Jurisdictions throughout Virginia submitted transportation projects for funding under House Bill 2 and three of those submitted from the Northern Virginia area were bicycle/pedestrian projects. All three scored well and have been recommended for funding.
The analysis scored transportation plans to help determine which projects warrant limited state funds, part of a newly required process under Virginia law. The Commonwealth Transportation Board has the final say over which projects should receive funding.
All of the raw scores are relative to the other projects that need funding.
After hundreds of Virginia Department of Transportation staff and consultants spent months analyzing the projects, staff presented recommendations Tuesday for the projects that should be funded during the next six years.
In Northern Virginia, staff recommended funding for projects that will bring toll lanes to I-66 outside the Beltway, widen Va. 28 in Fairfax County, widen U.S. 1 and Telegraph Road in Prince William County and add a second entrance to the Ballston Metro Station that would promote more development there.
Staff also suggested funding new park-and-ride lots and a new bridge to carry Interstate 95 over the Rappahannock River.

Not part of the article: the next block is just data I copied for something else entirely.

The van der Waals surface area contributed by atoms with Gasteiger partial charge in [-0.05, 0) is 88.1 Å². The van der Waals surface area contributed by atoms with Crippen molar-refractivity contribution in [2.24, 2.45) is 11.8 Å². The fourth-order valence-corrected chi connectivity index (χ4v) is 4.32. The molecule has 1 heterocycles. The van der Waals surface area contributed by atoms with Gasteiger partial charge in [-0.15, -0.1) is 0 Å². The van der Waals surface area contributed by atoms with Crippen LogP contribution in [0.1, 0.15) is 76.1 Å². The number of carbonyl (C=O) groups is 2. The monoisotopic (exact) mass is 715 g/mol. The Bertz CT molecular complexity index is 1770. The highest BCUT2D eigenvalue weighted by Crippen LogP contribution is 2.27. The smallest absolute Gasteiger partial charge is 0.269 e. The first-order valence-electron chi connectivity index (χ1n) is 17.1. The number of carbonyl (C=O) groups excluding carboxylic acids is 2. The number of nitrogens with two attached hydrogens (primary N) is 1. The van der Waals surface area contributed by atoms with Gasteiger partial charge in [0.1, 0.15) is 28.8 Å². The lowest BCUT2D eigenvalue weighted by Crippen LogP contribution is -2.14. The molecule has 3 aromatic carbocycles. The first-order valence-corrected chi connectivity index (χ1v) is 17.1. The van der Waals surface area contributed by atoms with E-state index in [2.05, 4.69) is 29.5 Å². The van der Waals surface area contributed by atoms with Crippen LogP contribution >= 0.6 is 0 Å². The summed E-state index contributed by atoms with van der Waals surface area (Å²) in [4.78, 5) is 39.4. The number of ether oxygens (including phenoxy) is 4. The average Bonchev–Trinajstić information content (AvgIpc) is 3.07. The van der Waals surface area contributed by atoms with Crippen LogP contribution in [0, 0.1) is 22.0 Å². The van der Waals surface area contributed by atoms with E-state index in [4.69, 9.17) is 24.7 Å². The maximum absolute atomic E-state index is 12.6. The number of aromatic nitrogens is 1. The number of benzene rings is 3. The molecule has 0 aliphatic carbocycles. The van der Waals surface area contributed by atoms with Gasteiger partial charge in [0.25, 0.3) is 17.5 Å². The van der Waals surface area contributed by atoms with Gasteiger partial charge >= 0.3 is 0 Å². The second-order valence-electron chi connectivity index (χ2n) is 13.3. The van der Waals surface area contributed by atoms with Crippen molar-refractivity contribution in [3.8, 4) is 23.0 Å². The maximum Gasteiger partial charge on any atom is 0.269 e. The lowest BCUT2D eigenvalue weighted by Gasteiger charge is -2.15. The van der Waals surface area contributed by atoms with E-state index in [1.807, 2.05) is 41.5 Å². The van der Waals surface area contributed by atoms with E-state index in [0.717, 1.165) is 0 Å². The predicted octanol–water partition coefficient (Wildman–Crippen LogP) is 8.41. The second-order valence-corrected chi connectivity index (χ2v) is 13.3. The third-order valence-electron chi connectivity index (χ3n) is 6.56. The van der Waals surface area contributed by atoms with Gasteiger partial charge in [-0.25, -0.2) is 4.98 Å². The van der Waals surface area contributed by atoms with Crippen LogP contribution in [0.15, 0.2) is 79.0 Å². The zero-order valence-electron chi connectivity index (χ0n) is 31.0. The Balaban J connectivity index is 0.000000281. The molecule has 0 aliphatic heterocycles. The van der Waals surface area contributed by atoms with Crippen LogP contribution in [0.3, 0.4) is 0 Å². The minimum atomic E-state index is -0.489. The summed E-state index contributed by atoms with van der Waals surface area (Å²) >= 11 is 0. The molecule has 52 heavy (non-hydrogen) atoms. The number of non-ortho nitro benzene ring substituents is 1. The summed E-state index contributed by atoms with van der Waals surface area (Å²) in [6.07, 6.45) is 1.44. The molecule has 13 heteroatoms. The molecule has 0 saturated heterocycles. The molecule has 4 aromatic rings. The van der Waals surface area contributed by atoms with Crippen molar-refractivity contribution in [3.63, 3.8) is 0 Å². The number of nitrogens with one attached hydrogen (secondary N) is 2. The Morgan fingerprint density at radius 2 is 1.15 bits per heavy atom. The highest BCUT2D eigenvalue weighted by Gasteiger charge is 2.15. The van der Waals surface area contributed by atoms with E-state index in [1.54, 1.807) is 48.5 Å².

The $500 million worth of Northern Virginia projects recommended for funding, the bulk of which is tied to I-66, received an overall 3.7 benefit-to-cost ratio.
Though not called out in the WTOP article, all three bike/ped projects have been recommended - and in fact they're among the highest rated projects in the state. The Falls Church projects were both ranked in the top 10 statewide. The Downtown planning area project ranked 2nd and the Pedestrian Crossing project was ranked 8th - out of 287.
The first application includes funding for pedestrian crossings along Route 7 (W Broad St and Oak St, E Broad St and Fairfax St, and E Broad St and Berry St). The second application includes funding for sidewalk and streetscape improvements in the downtown planning opportunity area (N Maple Ave and Little Falls St, between Park Ave and W Broad St).
Meanwhile, the Old Cameron Run Trail project placed 78th among state priorities, which placed it well above some of the other funded projects like the Route 1 widening (#234) or Route 28 widening (#164).
Old Cameron Run Trail: $6 million requested to increase pedestrian and bicycle connectivity in an area of the City where new development and population growth is occurring. The project would construct a shared-use path between Eisenhower Avenue near Telegraph Road to on-road bicycle facilities that link to the Mount Vernon Trail, addressing a major gap in the City’s trail system.
There are surely other bike/ped projects that were recommended, the only one that jumped out at me was the Virginia Central Railway Trail Bridge in Fredericksburg, which ranked #6 statewide.
The [Commonwealth Transportation Board] can still alter the fiscal 2017 recommended Six Year Improvement Program before voting on the final plan in June.